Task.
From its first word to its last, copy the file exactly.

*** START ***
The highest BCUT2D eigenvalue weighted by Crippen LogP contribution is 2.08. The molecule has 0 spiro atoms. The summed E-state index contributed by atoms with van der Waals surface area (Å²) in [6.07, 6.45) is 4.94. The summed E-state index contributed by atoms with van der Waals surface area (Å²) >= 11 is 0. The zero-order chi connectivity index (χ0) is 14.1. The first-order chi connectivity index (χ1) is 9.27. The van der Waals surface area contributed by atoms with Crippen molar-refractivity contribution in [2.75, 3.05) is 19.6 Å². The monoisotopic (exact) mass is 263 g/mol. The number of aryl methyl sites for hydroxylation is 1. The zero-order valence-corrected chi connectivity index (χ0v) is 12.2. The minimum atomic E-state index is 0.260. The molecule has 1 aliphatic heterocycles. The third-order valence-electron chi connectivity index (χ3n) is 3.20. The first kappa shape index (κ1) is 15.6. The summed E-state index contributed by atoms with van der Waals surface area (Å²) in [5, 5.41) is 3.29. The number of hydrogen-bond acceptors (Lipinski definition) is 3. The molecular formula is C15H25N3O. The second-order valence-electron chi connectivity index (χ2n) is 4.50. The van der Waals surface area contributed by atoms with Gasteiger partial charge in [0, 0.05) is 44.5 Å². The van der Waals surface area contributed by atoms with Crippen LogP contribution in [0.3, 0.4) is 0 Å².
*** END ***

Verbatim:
The highest BCUT2D eigenvalue weighted by Crippen LogP contribution is 2.08. The molecule has 0 spiro atoms. The summed E-state index contributed by atoms with van der Waals surface area (Å²) in [6.07, 6.45) is 4.94. The summed E-state index contributed by atoms with van der Waals surface area (Å²) >= 11 is 0. The zero-order chi connectivity index (χ0) is 14.1. The first-order chi connectivity index (χ1) is 9.27. The van der Waals surface area contributed by atoms with Crippen molar-refractivity contribution in [2.75, 3.05) is 19.6 Å². The monoisotopic (exact) mass is 263 g/mol. The number of aryl methyl sites for hydroxylation is 1. The zero-order valence-corrected chi connectivity index (χ0v) is 12.2. The minimum atomic E-state index is 0.260. The molecule has 1 aliphatic heterocycles. The third-order valence-electron chi connectivity index (χ3n) is 3.20. The first kappa shape index (κ1) is 15.6. The summed E-state index contributed by atoms with van der Waals surface area (Å²) in [5, 5.41) is 3.29. The number of hydrogen-bond acceptors (Lipinski definition) is 3. The molecular formula is C15H25N3O. The second-order valence-electron chi connectivity index (χ2n) is 4.50. The van der Waals surface area contributed by atoms with Gasteiger partial charge in [0, 0.05) is 44.5 Å². The van der Waals surface area contributed by atoms with Crippen LogP contribution in [0.3, 0.4) is 0 Å².